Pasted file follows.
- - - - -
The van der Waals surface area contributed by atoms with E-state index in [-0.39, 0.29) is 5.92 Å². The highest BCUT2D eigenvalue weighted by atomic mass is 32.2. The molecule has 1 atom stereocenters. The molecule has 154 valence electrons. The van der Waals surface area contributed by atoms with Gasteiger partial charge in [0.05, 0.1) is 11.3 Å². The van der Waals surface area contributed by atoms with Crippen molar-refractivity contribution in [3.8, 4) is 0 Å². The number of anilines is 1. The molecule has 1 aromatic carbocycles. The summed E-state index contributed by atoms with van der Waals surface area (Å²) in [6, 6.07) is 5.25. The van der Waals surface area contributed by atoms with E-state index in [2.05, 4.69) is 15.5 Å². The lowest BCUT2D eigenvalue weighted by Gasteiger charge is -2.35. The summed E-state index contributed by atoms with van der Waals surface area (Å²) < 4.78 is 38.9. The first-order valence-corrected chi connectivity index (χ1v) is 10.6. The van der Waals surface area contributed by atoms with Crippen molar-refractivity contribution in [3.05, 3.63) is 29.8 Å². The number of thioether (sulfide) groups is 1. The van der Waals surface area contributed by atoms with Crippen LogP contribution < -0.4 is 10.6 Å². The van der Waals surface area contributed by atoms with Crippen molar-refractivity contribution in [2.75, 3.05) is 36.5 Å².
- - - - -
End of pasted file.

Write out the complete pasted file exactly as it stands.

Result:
The van der Waals surface area contributed by atoms with E-state index in [-0.39, 0.29) is 5.92 Å². The highest BCUT2D eigenvalue weighted by atomic mass is 32.2. The molecule has 1 atom stereocenters. The molecule has 154 valence electrons. The van der Waals surface area contributed by atoms with Gasteiger partial charge in [0.05, 0.1) is 11.3 Å². The van der Waals surface area contributed by atoms with Crippen molar-refractivity contribution in [3.8, 4) is 0 Å². The number of anilines is 1. The molecule has 1 aromatic carbocycles. The summed E-state index contributed by atoms with van der Waals surface area (Å²) in [6, 6.07) is 5.25. The van der Waals surface area contributed by atoms with E-state index in [2.05, 4.69) is 15.5 Å². The lowest BCUT2D eigenvalue weighted by Gasteiger charge is -2.35. The summed E-state index contributed by atoms with van der Waals surface area (Å²) < 4.78 is 38.9. The first-order valence-corrected chi connectivity index (χ1v) is 10.6. The van der Waals surface area contributed by atoms with Crippen molar-refractivity contribution in [3.05, 3.63) is 29.8 Å². The number of thioether (sulfide) groups is 1. The van der Waals surface area contributed by atoms with Crippen LogP contribution < -0.4 is 10.6 Å². The van der Waals surface area contributed by atoms with Crippen molar-refractivity contribution in [2.75, 3.05) is 36.5 Å².